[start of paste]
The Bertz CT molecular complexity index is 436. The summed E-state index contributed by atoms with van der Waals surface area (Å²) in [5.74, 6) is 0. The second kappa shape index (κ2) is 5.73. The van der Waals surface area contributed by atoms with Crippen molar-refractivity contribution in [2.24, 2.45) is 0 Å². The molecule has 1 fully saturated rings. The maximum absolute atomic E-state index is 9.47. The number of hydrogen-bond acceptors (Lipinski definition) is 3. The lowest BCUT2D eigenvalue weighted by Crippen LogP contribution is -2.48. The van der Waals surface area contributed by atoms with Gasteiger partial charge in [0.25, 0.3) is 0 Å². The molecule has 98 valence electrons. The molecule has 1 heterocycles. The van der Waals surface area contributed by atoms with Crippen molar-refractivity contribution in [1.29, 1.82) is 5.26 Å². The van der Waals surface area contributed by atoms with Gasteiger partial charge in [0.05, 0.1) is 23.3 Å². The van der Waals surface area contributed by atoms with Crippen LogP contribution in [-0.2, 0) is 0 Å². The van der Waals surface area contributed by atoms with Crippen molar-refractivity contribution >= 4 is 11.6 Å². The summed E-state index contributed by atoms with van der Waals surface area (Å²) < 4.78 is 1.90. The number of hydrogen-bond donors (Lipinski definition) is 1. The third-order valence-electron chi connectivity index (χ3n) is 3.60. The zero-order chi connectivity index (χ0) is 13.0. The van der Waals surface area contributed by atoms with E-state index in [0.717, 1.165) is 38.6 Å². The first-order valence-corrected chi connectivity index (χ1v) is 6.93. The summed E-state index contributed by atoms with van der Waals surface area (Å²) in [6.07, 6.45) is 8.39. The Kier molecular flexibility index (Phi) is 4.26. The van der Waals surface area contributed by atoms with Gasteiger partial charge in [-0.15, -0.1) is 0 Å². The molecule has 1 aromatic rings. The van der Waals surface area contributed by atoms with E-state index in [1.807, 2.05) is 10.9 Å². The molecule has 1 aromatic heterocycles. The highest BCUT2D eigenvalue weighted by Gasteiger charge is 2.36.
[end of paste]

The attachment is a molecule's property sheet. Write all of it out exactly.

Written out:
The Bertz CT molecular complexity index is 436. The summed E-state index contributed by atoms with van der Waals surface area (Å²) in [5.74, 6) is 0. The second kappa shape index (κ2) is 5.73. The van der Waals surface area contributed by atoms with Crippen molar-refractivity contribution in [2.24, 2.45) is 0 Å². The molecule has 1 fully saturated rings. The maximum absolute atomic E-state index is 9.47. The number of hydrogen-bond acceptors (Lipinski definition) is 3. The lowest BCUT2D eigenvalue weighted by Crippen LogP contribution is -2.48. The van der Waals surface area contributed by atoms with Gasteiger partial charge in [0.25, 0.3) is 0 Å². The molecule has 98 valence electrons. The molecule has 1 heterocycles. The van der Waals surface area contributed by atoms with Crippen molar-refractivity contribution in [1.29, 1.82) is 5.26 Å². The van der Waals surface area contributed by atoms with Gasteiger partial charge in [0.05, 0.1) is 23.3 Å². The van der Waals surface area contributed by atoms with Crippen LogP contribution in [-0.2, 0) is 0 Å². The van der Waals surface area contributed by atoms with Crippen molar-refractivity contribution >= 4 is 11.6 Å². The summed E-state index contributed by atoms with van der Waals surface area (Å²) < 4.78 is 1.90. The number of hydrogen-bond donors (Lipinski definition) is 1. The third-order valence-electron chi connectivity index (χ3n) is 3.60. The zero-order chi connectivity index (χ0) is 13.0. The van der Waals surface area contributed by atoms with E-state index in [0.717, 1.165) is 38.6 Å². The first-order valence-corrected chi connectivity index (χ1v) is 6.93. The summed E-state index contributed by atoms with van der Waals surface area (Å²) in [6.07, 6.45) is 8.39. The Kier molecular flexibility index (Phi) is 4.26. The van der Waals surface area contributed by atoms with Gasteiger partial charge in [-0.15, -0.1) is 0 Å². The molecule has 1 aromatic rings. The van der Waals surface area contributed by atoms with E-state index in [1.807, 2.05) is 10.9 Å². The molecule has 1 aromatic heterocycles. The highest BCUT2D eigenvalue weighted by Gasteiger charge is 2.36.